Photo/IllutrationFlames spread on Wakakusayama mountain in Nara at night on Jan. 27. Seen in the foreground is the five-story pagoda of Kofukuji temple. This is a composite of 19 photographs. (Ryo Kato)

NARA--On a frigid winter night, a massive fire engulfed a mountain here on Jan. 27, lighting up the darkness.

But there was no need for alarm, as the controlled blaze of the 342-meter-high Wakakusayama mountain in Nara is an annual tradition.

Many spectators enjoyed the dream-like scene with the mountain lit up in a sea of flames that slowly spread toward the summit.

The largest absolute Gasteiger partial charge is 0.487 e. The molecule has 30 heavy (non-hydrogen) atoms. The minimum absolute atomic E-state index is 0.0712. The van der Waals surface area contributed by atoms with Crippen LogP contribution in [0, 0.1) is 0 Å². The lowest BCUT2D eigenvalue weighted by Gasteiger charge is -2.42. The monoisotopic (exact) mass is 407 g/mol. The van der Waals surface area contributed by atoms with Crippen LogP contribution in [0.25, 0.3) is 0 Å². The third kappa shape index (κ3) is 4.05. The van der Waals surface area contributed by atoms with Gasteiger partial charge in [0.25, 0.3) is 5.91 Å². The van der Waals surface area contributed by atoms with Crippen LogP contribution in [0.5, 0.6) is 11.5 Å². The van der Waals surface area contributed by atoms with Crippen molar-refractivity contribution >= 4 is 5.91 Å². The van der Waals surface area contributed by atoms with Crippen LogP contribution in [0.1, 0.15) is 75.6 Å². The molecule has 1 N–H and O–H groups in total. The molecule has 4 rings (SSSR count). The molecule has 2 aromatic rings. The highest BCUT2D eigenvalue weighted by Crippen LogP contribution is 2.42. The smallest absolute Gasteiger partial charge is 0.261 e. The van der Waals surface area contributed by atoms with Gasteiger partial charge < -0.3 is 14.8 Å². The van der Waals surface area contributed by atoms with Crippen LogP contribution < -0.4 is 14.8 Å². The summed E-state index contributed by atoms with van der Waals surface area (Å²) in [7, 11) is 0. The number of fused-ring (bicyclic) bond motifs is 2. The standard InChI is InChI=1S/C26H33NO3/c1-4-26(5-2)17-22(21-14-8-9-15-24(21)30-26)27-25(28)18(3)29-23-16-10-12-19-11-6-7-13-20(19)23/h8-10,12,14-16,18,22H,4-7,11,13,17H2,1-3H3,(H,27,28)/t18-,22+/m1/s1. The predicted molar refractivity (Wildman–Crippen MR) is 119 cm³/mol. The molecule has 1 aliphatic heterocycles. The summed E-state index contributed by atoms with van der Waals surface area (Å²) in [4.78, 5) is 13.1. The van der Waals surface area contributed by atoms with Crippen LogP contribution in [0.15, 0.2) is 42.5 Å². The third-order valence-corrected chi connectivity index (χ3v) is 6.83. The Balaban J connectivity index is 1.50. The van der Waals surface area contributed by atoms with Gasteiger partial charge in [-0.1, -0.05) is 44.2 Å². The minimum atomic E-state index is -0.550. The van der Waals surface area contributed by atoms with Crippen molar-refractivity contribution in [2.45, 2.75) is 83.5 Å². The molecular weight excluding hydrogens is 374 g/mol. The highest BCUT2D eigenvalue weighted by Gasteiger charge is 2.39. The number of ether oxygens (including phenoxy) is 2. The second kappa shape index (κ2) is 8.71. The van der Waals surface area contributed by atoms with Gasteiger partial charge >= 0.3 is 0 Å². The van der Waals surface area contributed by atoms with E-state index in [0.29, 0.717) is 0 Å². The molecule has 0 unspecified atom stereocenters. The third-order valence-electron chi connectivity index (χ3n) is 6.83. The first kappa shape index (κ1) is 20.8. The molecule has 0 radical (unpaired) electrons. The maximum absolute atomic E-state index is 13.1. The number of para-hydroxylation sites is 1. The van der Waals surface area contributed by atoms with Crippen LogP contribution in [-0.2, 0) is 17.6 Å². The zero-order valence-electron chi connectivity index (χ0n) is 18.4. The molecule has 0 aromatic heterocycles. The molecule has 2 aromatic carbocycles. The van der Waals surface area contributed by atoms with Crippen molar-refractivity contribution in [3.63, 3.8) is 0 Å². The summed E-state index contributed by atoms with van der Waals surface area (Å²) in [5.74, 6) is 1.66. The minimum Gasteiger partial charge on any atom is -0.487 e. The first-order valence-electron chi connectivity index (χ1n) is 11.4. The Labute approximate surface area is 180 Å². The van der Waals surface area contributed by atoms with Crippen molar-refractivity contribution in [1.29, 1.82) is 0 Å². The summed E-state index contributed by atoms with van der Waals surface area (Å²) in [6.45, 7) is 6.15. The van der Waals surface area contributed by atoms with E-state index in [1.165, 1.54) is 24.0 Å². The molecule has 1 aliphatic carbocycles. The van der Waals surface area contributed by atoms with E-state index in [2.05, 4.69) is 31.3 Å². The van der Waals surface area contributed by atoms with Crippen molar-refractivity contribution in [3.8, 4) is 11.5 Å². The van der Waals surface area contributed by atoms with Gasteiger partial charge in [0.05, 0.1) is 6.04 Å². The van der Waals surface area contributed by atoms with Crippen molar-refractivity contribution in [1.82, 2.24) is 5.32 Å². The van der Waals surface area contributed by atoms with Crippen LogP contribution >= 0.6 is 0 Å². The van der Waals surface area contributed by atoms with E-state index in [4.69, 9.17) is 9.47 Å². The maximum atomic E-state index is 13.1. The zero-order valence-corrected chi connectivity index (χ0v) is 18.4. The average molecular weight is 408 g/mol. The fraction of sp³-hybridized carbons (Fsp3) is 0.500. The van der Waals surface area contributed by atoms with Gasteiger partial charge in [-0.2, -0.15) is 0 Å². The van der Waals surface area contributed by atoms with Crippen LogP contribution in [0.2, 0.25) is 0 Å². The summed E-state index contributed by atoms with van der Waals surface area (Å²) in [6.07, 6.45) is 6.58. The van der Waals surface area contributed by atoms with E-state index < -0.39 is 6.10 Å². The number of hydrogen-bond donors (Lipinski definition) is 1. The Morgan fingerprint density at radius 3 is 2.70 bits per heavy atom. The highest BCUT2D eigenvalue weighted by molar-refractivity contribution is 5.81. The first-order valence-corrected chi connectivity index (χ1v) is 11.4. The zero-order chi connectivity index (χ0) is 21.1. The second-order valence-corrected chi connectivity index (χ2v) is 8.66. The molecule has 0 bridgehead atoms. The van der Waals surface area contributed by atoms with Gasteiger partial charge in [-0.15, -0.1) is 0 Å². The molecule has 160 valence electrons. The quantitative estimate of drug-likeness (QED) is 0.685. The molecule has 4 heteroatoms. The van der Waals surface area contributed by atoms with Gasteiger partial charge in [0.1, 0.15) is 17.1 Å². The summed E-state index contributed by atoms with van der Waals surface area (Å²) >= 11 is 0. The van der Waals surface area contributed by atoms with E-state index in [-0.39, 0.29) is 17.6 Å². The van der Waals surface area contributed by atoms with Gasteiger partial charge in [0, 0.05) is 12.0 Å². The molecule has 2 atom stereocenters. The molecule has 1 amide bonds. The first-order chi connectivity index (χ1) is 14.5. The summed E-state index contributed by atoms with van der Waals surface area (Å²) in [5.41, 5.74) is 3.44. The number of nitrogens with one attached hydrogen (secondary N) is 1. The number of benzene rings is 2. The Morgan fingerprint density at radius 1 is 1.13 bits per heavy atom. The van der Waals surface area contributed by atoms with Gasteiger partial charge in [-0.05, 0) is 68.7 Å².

The event started shortly after 6 p.m. with fireworks illuminating the night sky. Then, at the sound of trumpet shells and bugles, about 300 local volunteer firefighters ignited the grass on the mountain with torches. They had received the “God’s fire” for their torches from a large-scale “tondo” bonfire held at Kasuga Taisha shrine here.

The fire burned about 33 hectares of grass on the mountain.

Among the theories for the origin of the rite is that it started as a memorial service for the burial mound at the mountain summit. Another is that it originated in the Edo Period (1603-1867) to mediate a land dispute between two Nara temples.